Outlook: While Buffalo, Bowling Green and Toledo stole most of CMU’s thunder last season, Keno Davis’ electric backcourt quietly ran roughshod across the MAC’s middle and lower tier. The 10-8 league record left a little bit to be desired, but five of those losses were at the hands of the league’s top-3 finishers, and the Chips came within two buckets of shocking the Bulls in the MAC championship game.
As we turn the page to 2020, it’s hard to find a defensible argument for why the Chips will finally bust through into the MAC’s upper echelon. Few teams have been as fun to watch over the past six seasons, as Davis has stayed true to his offensive template, one that revolves around gamebreaking guards who have unrestricted freedom to create for themselves and for others. There isn’t a complex system here, one that can act as training wheels to unproven newcomers - rather, Davis relies on paradigm-shifting guards who can command the eyes and attention of all five opposing defenders on the floor with individual brilliance. Last year, it was the dynamic 1-2 punch of Larry Austin and Shawn Roundtree, who followed in the footsteps of the electric Marcus Keene and Braylon Rayson, who succeeded Rayshawn Simmons and Chris Fowler. Davis’ 3rd season at the helm back in 2015 marked his best performance during his 7-year tenure, a year in which the Chips cracked the top-25 mark nationally in adjusted offensive efficiency, per kenpom.com. Leaning on the high-octane guards listed above, CMU has sustained a prolific offense since that banner year, finishing 83rd, 56th, 79th hand 63rd from 2016 - 2019, in overall offensive efficiency.
This is the first time since the 2015-16 campaign that I find myself questioning the readiness of the offensive engine successor. This year’s roster does roll over proven production at most other positions, but that alpha dog lead guard spot still has a blank space next to it. From my research, the most qualified candidate to emerge here is Devontae Lane, a key cog in the rotation at national powerhouse Indian Hills Community College over the past two seasons. At 6’2 200 pounds, Lane is a bulldog with the ball in his hands and a crafty slasher who can maneuver his way into the teeth of the defense from a variety of angles. He doesn’t appear to be lightning quick, nor does he possess a flamethrower jumper as many of his CMU predecessors, but he’s the odds on favorite to get the keys to the offense right away:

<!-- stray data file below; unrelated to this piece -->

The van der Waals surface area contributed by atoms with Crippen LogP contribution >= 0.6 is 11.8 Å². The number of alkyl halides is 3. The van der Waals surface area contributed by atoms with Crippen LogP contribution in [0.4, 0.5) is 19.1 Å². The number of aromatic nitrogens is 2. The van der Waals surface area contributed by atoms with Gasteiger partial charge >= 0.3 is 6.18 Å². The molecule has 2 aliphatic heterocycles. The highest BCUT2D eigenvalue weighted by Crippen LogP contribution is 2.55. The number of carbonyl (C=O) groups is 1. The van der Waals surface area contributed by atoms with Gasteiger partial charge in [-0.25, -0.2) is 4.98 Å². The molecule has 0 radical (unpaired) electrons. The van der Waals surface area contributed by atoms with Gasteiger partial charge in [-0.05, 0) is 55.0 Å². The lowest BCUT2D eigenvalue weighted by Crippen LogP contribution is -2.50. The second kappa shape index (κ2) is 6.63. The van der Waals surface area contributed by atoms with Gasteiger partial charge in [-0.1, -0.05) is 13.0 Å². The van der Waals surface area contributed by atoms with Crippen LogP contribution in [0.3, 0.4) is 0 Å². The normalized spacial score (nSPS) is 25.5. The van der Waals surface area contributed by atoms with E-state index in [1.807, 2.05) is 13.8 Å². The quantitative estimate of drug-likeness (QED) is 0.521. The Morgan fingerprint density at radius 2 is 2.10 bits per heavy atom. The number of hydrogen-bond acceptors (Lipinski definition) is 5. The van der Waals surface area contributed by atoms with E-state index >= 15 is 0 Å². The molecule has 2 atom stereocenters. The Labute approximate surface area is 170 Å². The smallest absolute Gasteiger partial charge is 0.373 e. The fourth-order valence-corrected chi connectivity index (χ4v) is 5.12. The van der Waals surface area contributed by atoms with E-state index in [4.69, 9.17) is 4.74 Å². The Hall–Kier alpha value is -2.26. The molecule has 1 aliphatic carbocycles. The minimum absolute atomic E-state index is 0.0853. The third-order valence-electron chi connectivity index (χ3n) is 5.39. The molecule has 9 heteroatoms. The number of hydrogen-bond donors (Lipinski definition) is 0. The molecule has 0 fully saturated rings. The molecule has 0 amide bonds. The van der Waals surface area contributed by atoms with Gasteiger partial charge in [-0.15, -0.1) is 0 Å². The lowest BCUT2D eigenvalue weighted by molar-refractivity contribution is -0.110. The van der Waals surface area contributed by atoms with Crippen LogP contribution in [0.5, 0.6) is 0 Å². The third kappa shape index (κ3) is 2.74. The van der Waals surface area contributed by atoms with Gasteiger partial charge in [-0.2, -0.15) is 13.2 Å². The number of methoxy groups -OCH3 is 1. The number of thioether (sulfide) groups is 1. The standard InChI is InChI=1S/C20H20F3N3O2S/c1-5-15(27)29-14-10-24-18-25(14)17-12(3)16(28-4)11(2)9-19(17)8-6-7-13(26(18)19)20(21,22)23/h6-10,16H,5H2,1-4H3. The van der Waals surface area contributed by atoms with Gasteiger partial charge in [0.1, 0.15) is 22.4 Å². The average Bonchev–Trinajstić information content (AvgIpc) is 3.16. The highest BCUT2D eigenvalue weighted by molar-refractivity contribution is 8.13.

PJ Mitchell, a former Detroit high school standout is the other potential solution here, but Davis has a track record of preferring upperclassmen over unestablished youngsters - though, Mitchell did redshirt last year, so an extra year of learning, development and strength training could improve his case.
Rounding out the rest of the rotation is a series of ideal fits at their respective roles:
Dallas Morgan: A catch-and-shoot specialist with sneaky good instincts defensively; he likely moves up the pecking order from sixth man to daily starter
Kevin McKay: An off-the-bench spark plug turned full-time starter, McKay does whatever is needed, whenever it’s needed. At 6’5 225 pounds, trying to slap any position label on him is pointless - he rebounds like a big, defends like a wing and slashes like a guard
David DiLeo: The prototypical Keno Davis stretch forward, DiLeo will lurk out on the perimeter waiting for that inevitable drive-and-dish triple
Rob Montgomery: The de-facto 5 in Davis’ undersized lineups, Montgomery has the tall task of defending opposing bigs, despite standing just 6’6. Like McKay, outside shooting is his biggest weakness, but he does a little bit of everything else
As well-branded as Keno Davis’ squads are for lighting it up offensively, they carry an equally strong reputation for falling short on the other end of the floor. Despite yet another guard-centric roster last year, Davis steered back toward man-to-man as his defense of choice. With an even smaller lineup than the year prior - the loss of 6’10 stretch big Luke Meyer was the only major change to the frontcourt - Davis completely flipped the script on his 2017-18 philosophy. Rather than pack it in and form a soft shell around the paint with a saggy zone defense, Davis extended his perimeter pressure, with an emphasis on shutting down the 3-point line:
Effectively, Davis realized his interior defense would be easily penetrable no matter what scheme he employed, so he figured, “hey, why not control what we can control and let our perimeter quickness run shooters off the line”. At least this way, the Chips were never at risk of being blown out with a flurry of 3s. Plus, with a high-octane offense capable of lighting up the scoreboard on the other end, Davis knew he just needed to be serviceable defensively (and that’s about where they ended up in the national spectrum).